Mark Lambert, 54, of Mount Airy, Maryland, was charged in an 11-count indictment with one count of conspiracy to violate the Foreign Corrupt Practices Act (FCPA) and to commit wire fraud, seven counts of violating the FCPA, two counts of wire fraud and one count of international promotion money laundering. The charges stem from an alleged scheme to bribe Vadim Mikerin, a Russian official at JSC Techsnabexport (TENEX), a subsidiary of Russia’s State Atomic Energy Corporation and the sole supplier and exporter of Russian Federation uranium and uranium enrichment services to nuclear power companies worldwide, in order to secure contracts with TENEX.
The case against Lambert is assigned to U.S. District Court Judge Theodore D. Chuang of the District of Maryland.
According to the indictment, beginning at least as early as 2009 and continuing until October 2014, Lambert conspired with others at “Transportation Corporation A” to make corrupt and fraudulent bribery and kickback payments to offshore bank accounts associated with shell companies, at the direction of, and for the benefit of, a Russian official, Vadim Mikerin, in order to secure improper business advantages and obtain and retain business with TENEX. In order to effectuate and conceal the corrupt and fraudulent bribe payments, Lambert and others allegedly caused fake invoices to be prepared, purportedly from TENEX to Transportation Corporation A, that described services that were never provided, and then Lambert and others caused Transportation Corporation A to wire the corrupt payments for those purported services to shell companies in Latvia, Cyprus and Switzerland. Lambert and others also allegedly used code words like “lucky figures,” “LF,” “lucky numbers,” and “cake” to describe the payments in emails to the Russian official at his personal email account. The indictment also alleges that Lambert and others caused Transportation Corporation A to overbill TENEX by building the cost of the corrupt payments into their invoices, and TENEX thus overpaid for Transportation Corporation A’s services.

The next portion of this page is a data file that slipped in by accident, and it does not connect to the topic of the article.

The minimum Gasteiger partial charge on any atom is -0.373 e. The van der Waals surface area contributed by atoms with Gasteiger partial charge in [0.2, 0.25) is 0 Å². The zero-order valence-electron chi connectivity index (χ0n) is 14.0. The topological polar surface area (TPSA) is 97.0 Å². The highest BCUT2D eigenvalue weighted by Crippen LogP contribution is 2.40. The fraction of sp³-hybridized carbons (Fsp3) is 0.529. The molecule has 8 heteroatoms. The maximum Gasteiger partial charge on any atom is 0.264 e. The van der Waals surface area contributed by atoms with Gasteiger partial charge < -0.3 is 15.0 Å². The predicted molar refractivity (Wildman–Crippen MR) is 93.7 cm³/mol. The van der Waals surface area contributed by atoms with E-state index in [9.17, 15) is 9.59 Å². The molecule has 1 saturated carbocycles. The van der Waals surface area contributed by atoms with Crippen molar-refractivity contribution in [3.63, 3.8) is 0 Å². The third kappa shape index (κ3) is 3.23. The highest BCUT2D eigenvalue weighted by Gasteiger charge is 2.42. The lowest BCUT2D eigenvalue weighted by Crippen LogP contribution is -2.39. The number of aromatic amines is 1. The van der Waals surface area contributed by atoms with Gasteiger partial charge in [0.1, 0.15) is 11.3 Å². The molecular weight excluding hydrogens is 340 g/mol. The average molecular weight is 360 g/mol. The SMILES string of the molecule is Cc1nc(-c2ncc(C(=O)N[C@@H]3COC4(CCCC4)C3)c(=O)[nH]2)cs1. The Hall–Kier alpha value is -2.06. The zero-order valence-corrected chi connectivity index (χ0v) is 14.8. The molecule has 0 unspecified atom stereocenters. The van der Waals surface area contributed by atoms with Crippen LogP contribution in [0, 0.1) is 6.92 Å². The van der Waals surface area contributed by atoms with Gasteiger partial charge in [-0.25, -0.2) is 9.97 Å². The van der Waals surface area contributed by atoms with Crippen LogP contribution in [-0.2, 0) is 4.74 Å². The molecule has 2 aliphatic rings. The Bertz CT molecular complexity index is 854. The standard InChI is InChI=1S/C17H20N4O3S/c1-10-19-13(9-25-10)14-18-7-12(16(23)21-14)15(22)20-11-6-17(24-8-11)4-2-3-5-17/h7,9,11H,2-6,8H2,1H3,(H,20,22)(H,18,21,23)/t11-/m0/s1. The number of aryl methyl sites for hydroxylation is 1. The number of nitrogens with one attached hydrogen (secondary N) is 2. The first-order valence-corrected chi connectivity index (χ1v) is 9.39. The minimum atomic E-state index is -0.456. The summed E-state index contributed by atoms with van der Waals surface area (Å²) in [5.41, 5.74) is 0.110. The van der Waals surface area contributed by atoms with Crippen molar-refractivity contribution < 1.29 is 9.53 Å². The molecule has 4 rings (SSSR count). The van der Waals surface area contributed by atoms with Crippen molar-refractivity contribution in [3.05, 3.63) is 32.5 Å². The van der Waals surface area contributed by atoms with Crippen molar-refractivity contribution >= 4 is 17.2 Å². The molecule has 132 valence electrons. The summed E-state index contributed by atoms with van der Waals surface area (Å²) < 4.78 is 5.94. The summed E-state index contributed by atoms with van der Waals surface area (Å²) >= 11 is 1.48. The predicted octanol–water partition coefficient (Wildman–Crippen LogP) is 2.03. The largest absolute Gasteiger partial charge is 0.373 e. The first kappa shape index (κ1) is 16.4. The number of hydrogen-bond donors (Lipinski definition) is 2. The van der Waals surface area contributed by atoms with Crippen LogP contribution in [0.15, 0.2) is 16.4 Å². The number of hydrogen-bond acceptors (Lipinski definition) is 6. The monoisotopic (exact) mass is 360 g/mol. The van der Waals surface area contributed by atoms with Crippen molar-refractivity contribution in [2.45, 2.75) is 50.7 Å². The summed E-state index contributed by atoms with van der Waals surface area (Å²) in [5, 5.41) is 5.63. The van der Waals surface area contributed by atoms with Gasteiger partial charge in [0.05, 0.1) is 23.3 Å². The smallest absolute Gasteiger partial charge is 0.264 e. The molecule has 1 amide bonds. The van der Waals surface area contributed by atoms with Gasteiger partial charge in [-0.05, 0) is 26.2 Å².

In June 2015, Lambert’s former co-president, Daren Condrey, pleaded guilty to conspiracy to violate the FCPA and commit wire fraud, and Vadim Mikerin pleaded guilty to conspiracy to commit money laundering involving violations of the FCPA. Mikerin is currently serving a sentence of 48 months in prison and Condrey is awaiting sentencing. The indictment includes allegations against Lambert based on his role in effectuating the criminal scheme with Condrey, Mikerin, and others.
The charges in the indictment are merely allegations, and the defendant is presumed innocent unless proven guilty beyond a reasonable doubt in a court of law.
The case is being investigated by DOE-OIG and the FBI. Assistant Chiefs Ephraim Wernick and Christopher J. Cestaro and Trial Attorney Derek J. Ettinger of the Criminal Division’s Fraud Section, as well as Assistant U.S. Attorneys David I. Salem and Michael T. Packard of the District of Maryland, are prosecuting the case.
The Criminal Division’s Office of International Affairs has provided significant assistance in this matter. The Department also thanks its law enforcement colleagues in Switzerland, Latvia and Cyprus for providing valuable assistance with the investigation and prosecution of the case.
The Criminal Division’s Fraud Section is responsible for investigating and prosecuting all FCPA matters. Additional information about the Justice Department’s FCPA enforcement efforts can be found at www.justice.gov/criminal/fraud/fcpa.